What a way to end a career, he will be feeling the pain for ever.

IG

EternalNY1 2nd Nov 2018 12:03


Originally Posted by Pinkman (Post 10299149)
If JAL routinely breathalyse and he passed, and then blew that massive score, its consistent with having a swig of duty free after the test e.g. in the loo but before boarding the crew bus/aircraft. It would explain the massively high result as typically BAC breath readings are falsely high for the first 20 minutes or so then settle down.

That was my immediate assumption too, it explains both the passed test as well as the high reading.

Capt Scribble 2nd Nov 2018 13:49

Or someone else somehow took the test for him.

wideman 2nd Nov 2018 15:38


Originally Posted by Buswinker (Post 10299229)
Iím more interested by this part of the story [that the LHR-HND flight was operated by 2 pilots]

JL requires 3 pilots on flights >12 hours. HND-LHR is 12h15m, while the return LHR-HND is 11h45m. So, it would've been within company rules to have only 2 crew for the return flight.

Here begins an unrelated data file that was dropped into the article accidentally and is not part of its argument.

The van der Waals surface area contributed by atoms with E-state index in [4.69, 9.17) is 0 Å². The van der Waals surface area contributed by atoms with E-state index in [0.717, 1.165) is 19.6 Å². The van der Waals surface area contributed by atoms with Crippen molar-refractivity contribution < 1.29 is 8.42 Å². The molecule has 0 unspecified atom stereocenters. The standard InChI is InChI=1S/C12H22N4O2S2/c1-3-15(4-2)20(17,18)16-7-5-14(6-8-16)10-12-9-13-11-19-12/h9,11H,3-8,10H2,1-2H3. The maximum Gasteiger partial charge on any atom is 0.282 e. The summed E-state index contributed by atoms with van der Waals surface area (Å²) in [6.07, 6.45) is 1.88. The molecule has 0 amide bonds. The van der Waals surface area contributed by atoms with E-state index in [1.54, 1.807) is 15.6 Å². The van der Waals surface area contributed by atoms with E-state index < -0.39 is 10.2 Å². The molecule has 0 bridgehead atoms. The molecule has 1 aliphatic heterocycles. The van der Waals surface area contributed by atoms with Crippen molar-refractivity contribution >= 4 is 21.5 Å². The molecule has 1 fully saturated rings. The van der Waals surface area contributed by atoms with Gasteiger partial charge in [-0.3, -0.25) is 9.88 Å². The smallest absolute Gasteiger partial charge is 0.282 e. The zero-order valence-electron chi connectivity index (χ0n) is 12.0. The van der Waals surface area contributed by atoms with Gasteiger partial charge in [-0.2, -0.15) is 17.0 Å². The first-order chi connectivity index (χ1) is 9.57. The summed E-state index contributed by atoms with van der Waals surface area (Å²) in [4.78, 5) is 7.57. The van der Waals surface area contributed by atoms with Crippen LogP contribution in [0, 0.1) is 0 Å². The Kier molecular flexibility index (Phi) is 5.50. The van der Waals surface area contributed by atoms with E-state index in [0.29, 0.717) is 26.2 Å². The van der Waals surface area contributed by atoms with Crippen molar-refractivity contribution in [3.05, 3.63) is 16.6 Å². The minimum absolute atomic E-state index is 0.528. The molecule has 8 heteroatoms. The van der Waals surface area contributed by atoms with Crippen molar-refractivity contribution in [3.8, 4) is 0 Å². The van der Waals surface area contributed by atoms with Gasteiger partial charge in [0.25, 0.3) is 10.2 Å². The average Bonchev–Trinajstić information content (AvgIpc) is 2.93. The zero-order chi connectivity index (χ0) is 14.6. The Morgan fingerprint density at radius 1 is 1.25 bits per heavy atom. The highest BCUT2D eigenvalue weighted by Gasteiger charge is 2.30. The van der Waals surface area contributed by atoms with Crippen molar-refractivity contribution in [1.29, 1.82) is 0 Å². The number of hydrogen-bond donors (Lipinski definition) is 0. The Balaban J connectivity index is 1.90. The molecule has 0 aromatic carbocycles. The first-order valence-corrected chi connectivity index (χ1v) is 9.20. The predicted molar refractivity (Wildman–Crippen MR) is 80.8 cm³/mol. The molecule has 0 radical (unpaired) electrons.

Buswinker 2nd Nov 2018 23:14


Originally Posted by wideman (Post 10299779)
JL requires 3 pilots on flights >12 hours. HND-LHR is 12h15m, while the return LHR-HND is 11h45m. So, it would've been within company rules to have only 2 crew for the return flight.

yes. I donít doubt itís legal but it seems not a good look to me

Rated De 3rd Nov 2018 00:40

wondering why the post was deleted?

exeng 3rd Nov 2018 00:48

Whatever happened to the Pilot from BA who was reported as being 'drunk' before departing ARN about 10 or 15 years ago? Apparently he was sacked. Was there a prosecution - and if so what was the result?

It's a long time ago but it seems that at the time all the press were reporting that the pilot was drunk - and yet I can find no news of a prosecution. Is it possible that the authorities found that blood test results indicated the pilot was not actually 'drunk', or was it possible that the authorities somehow 'messed up' or 'lost' the tests.

If not prosecuted, or if prosecuted and found not guilty then it would seem unjust that the pilot was sacked.. I believe that because of the uncertainty the pilot was sacked because he had 'brought the company into disrepute'. Is that so?

Interesting stuff.


Kind regards
Exeng

hitchens97 3rd Nov 2018 01:15